Reenactment forced to move to racecourse after shock closure of Duncannon Fort
DUNCANNON is to lose out on a major festival each year following the shock closure of Duncannon Fort.
A Wexford County Council spokesperson said serious health and safety concerns prompted the decision to close the fort, which was made on Tuesday. Duncannon Military Re-enactment festival co-ordinator Joe O'Toole said the festival, which attracts thousands of visitors to the area each summer, was due to take place on the final weekend of the month, will be permanently moved to Wexford town.
The 2015 event is now moving to Wexford Racecourse at Bettyville. He said he was busy planning this year's festival when he received word on Tuesday that the fort - which forms the event's epicentre - was closing.
Mr O'Toole said thousands of euros have been invested in this year's festival between large signs advertising the events and ferry and accommodation expenses.
'After 11 years we only got four days notice to have everything out of the fort. People had made travel arrangements to come over from Germany and the UK. Ferries and B&B's were booked and food was organised for the groups in the form of ice cream vendors, hot dog vendors etc.'
Mr O'Toole has been travelling to Duncannon from his Cork home on weekends and during holidays, along with several other war history enthusiasts, to work on the trench warfare and war history museum at the fort - all at their own expense.
'We put two years of work into the trenches and the war experience and we didn't get a penny for it. We did it for the fort because of the long standing relationship we have with it. We were after gearing the fort up for the 1916 centenary commemoration next year and we'd poured our hearts into that working through nights and on our weekends. We got it built when nobody else would and the whole thing has just been pulled from under us.'
Describing the museum as unique in the country, Mr O'Toole said the re-enactment group will never return to Duncannon for their festival. 'We suffered the cost of that once and we won't again.'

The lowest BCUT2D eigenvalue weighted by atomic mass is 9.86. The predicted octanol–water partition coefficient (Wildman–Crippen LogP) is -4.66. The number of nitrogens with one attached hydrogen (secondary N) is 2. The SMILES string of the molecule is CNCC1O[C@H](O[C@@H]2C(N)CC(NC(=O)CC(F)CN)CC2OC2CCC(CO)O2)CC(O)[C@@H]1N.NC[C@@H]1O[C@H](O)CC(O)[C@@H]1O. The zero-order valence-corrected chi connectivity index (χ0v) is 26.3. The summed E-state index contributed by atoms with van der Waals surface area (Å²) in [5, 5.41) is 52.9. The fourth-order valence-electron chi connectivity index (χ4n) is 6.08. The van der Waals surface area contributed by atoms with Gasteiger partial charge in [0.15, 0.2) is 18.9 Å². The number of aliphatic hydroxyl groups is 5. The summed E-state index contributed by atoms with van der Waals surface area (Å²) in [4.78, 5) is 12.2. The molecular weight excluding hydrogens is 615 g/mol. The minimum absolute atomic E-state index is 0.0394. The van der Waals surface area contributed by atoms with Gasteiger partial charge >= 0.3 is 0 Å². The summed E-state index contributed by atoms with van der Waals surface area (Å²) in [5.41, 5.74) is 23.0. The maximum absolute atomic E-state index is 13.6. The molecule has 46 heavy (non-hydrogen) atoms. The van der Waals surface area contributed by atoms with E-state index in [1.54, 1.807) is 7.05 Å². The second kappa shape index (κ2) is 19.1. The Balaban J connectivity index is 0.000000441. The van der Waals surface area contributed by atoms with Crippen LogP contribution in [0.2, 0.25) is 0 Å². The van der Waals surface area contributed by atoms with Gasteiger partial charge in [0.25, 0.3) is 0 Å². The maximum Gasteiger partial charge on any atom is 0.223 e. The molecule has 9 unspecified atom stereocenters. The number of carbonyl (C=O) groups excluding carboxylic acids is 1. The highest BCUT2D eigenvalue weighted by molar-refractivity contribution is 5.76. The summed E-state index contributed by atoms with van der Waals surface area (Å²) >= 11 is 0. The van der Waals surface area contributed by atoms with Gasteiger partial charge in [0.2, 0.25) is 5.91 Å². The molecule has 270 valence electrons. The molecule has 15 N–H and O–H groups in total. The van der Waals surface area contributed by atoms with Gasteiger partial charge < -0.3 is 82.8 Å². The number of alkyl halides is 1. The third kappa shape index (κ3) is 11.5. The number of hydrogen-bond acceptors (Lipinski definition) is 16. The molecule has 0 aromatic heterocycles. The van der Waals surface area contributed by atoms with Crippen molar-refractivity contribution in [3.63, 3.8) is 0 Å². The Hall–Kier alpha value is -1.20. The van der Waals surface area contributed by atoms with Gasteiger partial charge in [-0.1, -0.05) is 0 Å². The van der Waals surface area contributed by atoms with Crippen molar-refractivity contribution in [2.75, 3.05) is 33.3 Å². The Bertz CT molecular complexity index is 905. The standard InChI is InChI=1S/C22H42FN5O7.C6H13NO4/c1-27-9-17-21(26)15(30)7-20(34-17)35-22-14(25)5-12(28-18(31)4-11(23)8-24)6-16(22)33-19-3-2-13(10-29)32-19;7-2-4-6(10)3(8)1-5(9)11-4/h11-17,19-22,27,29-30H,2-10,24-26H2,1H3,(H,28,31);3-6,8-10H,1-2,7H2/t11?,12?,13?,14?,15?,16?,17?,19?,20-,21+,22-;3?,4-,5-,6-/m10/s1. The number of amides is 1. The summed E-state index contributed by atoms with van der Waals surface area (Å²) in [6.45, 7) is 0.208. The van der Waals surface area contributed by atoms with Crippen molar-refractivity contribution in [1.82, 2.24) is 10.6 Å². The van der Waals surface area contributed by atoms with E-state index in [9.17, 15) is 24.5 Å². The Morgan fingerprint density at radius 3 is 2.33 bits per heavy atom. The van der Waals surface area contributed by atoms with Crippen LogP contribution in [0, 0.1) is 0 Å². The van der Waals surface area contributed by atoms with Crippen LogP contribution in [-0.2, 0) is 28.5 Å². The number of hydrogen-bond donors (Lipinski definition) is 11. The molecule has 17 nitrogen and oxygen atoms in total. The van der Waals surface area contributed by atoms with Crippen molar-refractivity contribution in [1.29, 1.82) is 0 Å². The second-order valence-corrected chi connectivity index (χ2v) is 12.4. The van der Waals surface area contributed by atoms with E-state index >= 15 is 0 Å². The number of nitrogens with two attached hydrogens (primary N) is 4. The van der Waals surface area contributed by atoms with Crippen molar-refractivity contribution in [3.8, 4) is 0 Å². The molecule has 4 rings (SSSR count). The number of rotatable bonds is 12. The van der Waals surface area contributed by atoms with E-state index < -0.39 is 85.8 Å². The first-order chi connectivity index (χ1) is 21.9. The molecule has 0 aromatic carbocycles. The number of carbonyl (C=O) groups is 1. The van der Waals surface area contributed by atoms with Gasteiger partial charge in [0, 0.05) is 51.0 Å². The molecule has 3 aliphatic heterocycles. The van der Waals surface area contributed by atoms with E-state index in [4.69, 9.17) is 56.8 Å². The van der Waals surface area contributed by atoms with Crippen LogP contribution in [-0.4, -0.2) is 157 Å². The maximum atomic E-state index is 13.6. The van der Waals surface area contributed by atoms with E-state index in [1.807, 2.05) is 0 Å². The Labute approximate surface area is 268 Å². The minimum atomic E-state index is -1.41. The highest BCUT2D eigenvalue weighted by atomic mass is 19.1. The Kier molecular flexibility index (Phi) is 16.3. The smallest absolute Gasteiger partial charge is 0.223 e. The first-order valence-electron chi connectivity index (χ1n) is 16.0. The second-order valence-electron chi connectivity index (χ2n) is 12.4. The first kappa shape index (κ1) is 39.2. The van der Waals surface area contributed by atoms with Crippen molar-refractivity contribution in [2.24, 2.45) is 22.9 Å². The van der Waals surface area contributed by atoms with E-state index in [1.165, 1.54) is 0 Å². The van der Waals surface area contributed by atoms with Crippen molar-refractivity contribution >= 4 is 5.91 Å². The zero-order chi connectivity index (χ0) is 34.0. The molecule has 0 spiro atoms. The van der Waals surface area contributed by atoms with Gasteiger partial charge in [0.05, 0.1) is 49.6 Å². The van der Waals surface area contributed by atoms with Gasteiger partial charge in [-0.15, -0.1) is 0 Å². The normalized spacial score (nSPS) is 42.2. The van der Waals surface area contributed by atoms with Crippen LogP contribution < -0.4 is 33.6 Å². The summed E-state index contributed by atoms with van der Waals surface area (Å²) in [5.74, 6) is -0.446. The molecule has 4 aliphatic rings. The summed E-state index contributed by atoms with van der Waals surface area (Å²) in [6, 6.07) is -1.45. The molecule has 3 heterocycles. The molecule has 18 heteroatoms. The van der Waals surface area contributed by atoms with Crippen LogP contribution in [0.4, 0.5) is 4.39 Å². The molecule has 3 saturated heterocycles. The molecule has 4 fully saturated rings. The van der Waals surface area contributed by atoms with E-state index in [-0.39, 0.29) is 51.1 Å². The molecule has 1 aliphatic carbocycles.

Duncannon Fort Manager Marian Coady said the fort was starting to come into its own with a new Avoca style cafe when news came through that it had to close. The closure will affect 14 tenants, including the Cockleshell Gallery and 12 people on CE schemes. It remains unknown how long the fort will remain closed.
Anthony Bailey, Housing Officer with Wexford County Council, said there are serious electrical issues at the fort which is run by Duncannon Fort Trust Ltd.
Mr Bailey said: 'It could have led to serious health and safety issues. Significant funding is needed and works are due to begin this summer. We'll be looking at how to strategically place the fort as a tourism operation. It will close for a time and it will effectively be a building site.'
Meanwhile, in a double blow to Duncannon, signs are being erected at Duncannon Beach next month to alert people that the water is designated as poor quality for bathing, but Wexford County Council says it plans to maintain a lifeguard presence as the water is expected to be safe for swimming in.
The popular beach was one of seven nationally which were designated as poor by the Environmental Protection Agency Bathing Water Quality Report last week.